Knowing When and How to Show Your Characters’ Emotions by Brad Windhauser
Emotions are a tricky thing. Not because they have the ability to overtake our brains, compelling us to do both bad and good things. No, they’re tricky because everyone feels different things in different situations, and if you think someone understands your version of anger, sadness, love, or, say, jealousy, you’re probably wrong. This misinterpretation can wreak havoc in your personal life because it stands to create an opportunity for miscommunication.
In your fiction, however, this misinterpretation can cause confusion (at best) or misunderstanding (at worst), which impacts how your story is understood. Therefore, the trick in writing is not to avoid emotions all together; rather, you need to present them in a way that eliminates confusion. The best way to do this is to show the emotion rather than labeling it.
Show don’t tell is one of the most often passed-on pieces of advice to writers (right up there with ‘write what you know’). But what does it mean? Well, basically, you have to paint with words so your audience can see what you mean. Writing teachers (and seasoned authors) impart this advice as if it’s the simplest dictum to follow, like making sure you always wear a seatbelt while driving. But it can be frustrating for new writers to understand. This advice is especially critical when it comes to working with emotions in writing, and this area also provides a useful example of why showing your emotions is important.
Why is telling so weak, especially when it comes to emotions?
We’ve all written a sentence that sounds something like: Matt was angry. This sentence is weak because it uses a shorthand for guiding the reader. Sure, you know what you mean when you suggest someone is mad, but what does it mean for this character? How does this anger really make him feel and how does he express this to the outside world? Does he vibrate with anger to the point that strangers move out of his way on the sidewalk or does he stay so composed on the outside that he can say, “oh, excuse me” to the person he accidentally cut off as he was walking? This difference allows us to understand your character with more depth. For one, we know what sets him off (whatever happened to him in this moment); second, we understand his reaction—anger; third, we understand how he processes anger—does he let it show or hold it in?; and fourth, we see how his body reacts to anger.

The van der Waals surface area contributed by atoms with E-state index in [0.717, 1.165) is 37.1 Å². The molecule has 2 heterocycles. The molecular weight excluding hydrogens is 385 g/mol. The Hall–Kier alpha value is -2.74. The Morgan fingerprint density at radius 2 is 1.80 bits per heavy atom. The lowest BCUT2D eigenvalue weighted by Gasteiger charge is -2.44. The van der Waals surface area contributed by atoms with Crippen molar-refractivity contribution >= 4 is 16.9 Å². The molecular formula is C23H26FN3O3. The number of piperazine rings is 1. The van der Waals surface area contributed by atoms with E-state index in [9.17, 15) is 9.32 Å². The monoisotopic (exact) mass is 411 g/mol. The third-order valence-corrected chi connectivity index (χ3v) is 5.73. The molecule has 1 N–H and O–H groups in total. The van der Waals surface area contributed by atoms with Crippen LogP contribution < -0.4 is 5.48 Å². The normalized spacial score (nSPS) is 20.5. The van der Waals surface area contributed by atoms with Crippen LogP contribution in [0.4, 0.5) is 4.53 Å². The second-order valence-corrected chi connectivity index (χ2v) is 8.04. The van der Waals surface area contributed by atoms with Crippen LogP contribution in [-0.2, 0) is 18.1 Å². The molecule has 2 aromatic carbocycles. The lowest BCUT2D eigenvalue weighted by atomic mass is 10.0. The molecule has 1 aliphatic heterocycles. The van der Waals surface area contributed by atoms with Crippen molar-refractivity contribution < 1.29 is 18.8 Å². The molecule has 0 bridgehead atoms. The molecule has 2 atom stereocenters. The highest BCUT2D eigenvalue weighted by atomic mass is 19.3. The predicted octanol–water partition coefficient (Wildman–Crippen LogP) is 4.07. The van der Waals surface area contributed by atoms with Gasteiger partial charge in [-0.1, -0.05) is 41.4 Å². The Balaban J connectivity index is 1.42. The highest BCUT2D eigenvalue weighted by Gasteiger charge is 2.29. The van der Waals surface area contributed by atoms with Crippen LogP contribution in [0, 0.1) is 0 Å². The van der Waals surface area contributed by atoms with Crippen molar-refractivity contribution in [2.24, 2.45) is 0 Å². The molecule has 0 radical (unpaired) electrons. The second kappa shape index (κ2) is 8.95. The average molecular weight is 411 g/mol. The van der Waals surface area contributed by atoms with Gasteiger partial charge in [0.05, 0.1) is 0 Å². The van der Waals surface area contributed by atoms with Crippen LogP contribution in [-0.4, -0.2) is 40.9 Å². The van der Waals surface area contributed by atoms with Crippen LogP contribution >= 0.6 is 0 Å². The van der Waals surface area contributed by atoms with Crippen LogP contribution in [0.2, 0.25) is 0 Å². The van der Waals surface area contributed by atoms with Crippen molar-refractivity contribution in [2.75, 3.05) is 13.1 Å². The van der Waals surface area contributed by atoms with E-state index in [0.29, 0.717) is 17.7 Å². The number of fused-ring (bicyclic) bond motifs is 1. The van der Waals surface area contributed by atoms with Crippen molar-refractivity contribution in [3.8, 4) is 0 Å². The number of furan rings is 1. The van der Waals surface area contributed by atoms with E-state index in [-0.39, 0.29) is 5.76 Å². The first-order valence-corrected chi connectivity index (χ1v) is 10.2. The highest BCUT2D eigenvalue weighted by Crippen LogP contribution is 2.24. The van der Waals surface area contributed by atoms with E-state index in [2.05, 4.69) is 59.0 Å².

All of this is important, because it dictates how we read his behavior elsewhere in your story. If you merely tell the audience that he’s angry, you lose an opportunity to develop character.
What if you don’t know how your character reacts to an emotion?
This is where you let the writing process work in your favor. In the initial draft, if you need an emotion, tell it. Then, when you get a better handle on your character, return to the telling, erase the told emotion, and replace it with how you think this character reacts—focus on someone from the outside would seeing this person in that moment and also consider what your character would allow to be noticed, what he can’t help being noticed, and how either might be different than what he’s feeling on the inside. This contrast adds an interesting to dimension to any story.
Like you, your characters are human beings, and as such, they think and feel too. Don’t be afraid to allow them to feel, and when you do, you show an important side of them that goes a long way to develop them as characters. And don’t forget: where they show which emotions matters too, for a person who keeps themselves in check in their own kitchen but lets loose in public says something about them. What it says can be up to you, and don’t forget to show this on the page.